"Disaster Readiness for Nurses in the Workplace" is a well-written example of a paper on care. Workers in any field are prone to facing some disasters as they carry out their daily duties. The journal article disaster readiness for nurses in the workplace depicts how nurses need to prepare for the disasters that they encounter in the line of their work (Lowe & Hummel, 2015). The disasters that arise in nurses’ line of duties might be far-reaching in a way that they might be a threat to the lives of others.
Nurses, therefore, need to find the arising challenges in the management of these disasters and come up with the appropriate emergency responses. The nurses’ preparedness has a significant role in the management of these disasters. Nurses are expected to prioritize the needs of people in case of a situation that is unexpected. There are four stages of disaster management and these are prevention or mitigation, being prepared, showing a response, and recovery. Nurses possess unique skills for addressing the various issues disasters that arise and these skills include assessment, the setting of priorities, collaboration, and addressing preventive as well as the needs for acute care.
They also have a skill that involves educating the involved parties in the occurrence of a disaster, offering first aid services including one that is psychological and other public health services that are essential (Baack& Alfred, 2013). The mitigation stage involves preventing issues and disasters before they actually happen. Prevention measures may include improvement of surveillance and other security operations, carrying out testing, immunization, and isolation where need arise. The preparedness stage for nurses involves ensuring that they maintain personal as well as professional preparedness.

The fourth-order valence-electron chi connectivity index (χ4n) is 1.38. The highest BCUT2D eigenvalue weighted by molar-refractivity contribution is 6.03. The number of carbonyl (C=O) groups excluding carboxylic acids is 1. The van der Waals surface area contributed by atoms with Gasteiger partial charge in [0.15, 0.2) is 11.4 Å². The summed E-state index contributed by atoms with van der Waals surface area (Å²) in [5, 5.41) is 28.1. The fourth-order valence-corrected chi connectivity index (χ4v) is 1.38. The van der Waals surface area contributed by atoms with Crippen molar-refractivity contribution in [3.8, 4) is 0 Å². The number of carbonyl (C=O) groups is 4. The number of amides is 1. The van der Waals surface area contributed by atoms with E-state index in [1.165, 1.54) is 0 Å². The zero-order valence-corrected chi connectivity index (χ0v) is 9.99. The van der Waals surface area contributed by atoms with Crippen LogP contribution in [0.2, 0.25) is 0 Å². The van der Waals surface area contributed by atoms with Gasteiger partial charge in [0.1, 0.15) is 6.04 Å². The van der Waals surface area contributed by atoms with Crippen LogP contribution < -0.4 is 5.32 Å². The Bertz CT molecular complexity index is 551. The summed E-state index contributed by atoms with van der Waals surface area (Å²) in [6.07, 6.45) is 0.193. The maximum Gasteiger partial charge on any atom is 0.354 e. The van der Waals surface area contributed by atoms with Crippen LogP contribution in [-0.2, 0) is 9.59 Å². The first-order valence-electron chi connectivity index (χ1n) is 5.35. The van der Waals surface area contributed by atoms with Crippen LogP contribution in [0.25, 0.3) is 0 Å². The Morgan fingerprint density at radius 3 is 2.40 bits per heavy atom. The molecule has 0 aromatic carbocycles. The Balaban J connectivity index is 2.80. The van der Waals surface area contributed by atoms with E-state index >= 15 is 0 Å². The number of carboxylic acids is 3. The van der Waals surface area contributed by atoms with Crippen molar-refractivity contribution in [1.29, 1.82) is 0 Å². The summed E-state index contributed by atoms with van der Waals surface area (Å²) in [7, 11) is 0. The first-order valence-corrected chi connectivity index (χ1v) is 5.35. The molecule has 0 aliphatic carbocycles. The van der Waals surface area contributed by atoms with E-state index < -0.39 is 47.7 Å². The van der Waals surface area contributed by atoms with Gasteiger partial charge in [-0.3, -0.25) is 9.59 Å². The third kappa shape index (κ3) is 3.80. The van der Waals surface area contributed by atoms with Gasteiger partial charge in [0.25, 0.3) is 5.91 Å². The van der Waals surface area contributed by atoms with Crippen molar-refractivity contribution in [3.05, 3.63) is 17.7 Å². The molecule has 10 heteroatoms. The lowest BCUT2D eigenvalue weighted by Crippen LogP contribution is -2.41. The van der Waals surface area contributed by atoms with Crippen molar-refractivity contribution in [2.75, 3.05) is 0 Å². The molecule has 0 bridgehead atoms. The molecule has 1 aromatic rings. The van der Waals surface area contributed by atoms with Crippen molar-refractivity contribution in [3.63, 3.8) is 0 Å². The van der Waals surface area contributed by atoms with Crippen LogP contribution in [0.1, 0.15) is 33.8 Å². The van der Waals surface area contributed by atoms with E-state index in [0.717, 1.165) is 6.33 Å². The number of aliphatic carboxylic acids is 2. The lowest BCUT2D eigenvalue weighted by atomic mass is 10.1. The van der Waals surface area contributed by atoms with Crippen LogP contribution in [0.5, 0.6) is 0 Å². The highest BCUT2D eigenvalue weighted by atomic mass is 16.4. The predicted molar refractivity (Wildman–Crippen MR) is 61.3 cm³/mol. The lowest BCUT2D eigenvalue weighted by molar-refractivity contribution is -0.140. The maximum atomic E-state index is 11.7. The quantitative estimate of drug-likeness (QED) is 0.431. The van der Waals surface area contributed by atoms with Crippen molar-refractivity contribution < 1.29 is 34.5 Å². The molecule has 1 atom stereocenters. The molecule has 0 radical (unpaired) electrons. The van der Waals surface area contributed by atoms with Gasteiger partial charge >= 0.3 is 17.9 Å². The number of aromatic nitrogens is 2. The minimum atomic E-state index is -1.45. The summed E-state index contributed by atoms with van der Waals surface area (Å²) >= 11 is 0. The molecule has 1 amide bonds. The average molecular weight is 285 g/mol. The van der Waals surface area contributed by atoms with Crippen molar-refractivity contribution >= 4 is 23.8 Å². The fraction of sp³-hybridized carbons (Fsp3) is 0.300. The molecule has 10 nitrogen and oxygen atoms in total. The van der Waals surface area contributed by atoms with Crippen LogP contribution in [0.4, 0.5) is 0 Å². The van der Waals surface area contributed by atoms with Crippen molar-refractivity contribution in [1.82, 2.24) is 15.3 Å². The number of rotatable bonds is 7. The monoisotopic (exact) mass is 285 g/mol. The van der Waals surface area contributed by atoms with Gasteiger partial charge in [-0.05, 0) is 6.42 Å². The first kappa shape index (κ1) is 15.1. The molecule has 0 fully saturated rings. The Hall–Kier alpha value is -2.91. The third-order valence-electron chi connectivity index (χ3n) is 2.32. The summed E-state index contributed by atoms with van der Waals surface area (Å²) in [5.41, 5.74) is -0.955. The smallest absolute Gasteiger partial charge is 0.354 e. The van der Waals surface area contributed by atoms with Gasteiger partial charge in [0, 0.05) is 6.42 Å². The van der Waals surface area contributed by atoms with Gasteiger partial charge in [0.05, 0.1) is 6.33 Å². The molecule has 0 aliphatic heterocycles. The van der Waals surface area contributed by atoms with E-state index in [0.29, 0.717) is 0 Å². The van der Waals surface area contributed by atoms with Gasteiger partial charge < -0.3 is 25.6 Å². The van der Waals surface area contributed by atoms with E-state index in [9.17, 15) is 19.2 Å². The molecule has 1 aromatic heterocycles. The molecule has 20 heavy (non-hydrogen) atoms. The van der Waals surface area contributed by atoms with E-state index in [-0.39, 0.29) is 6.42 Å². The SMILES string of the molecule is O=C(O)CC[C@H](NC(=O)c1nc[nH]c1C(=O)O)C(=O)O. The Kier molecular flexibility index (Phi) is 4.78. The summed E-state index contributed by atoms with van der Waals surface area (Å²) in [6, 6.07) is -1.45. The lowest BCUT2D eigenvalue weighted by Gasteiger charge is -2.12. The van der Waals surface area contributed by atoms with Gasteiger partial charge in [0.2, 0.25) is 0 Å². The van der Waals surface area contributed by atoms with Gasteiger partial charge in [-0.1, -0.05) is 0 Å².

This requires the nurses to be able to respond quickly when a disaster arises and this will include activities such as maintaining a first aid kit or other items necessary for responding to an emergency. The response stage involves taking the right measures in the occurrence of the actual disaster. The first level of this stage requires the nurses to mobilize the appropriate departments such as the fire and the emergency services departments. If need be, the next level will be involving the national response framework.
Recovery as the final stage involves the activities that nurses undertake to return the conditions to normal. In cases where it is possible to get back to normal, nurses will require to return the social welfare to a state that is close to how it would have been if the disaster did not occur in the first place (Lowe & Hummel, 2014). This process of disaster management by the nurses however will have its impacts on the organization in terms of finances, personnel, patient care, and the reputation of the hospital.
The financial impact will be that the hospital will require committing some amount of funds to the disaster management process conducted by the nurses. The impact in terms of personnel will be that the hospital will be required to offer the appropriate person who will be involved in seeing the effectiveness of the disaster management process. The impact in terms of patient care is that more attention will be given to the patients who are affected by the disaster and the impact in terms of hospital reputation will entail how the public will end up perceiving the hospital.
The public perception will be dependent on how well the nurses are able to address the disaster. It well managed, there will result in a positive reputation and if poorly managed there will result in a bad reputation and other cases such as legal litigations (Baack & Alfred, 2013).
Lowe, L. D. & Hummel, F. I. (2014). Disaster readiness for nurses in the workplace. Workplace health and safety journal, 62(5): 207-213
Baack, S. & Alfred, D. (2013). Nurses’ preparedness and perceived competence in managing disasters. Journal of nursing scholarship, 45(3): 281-287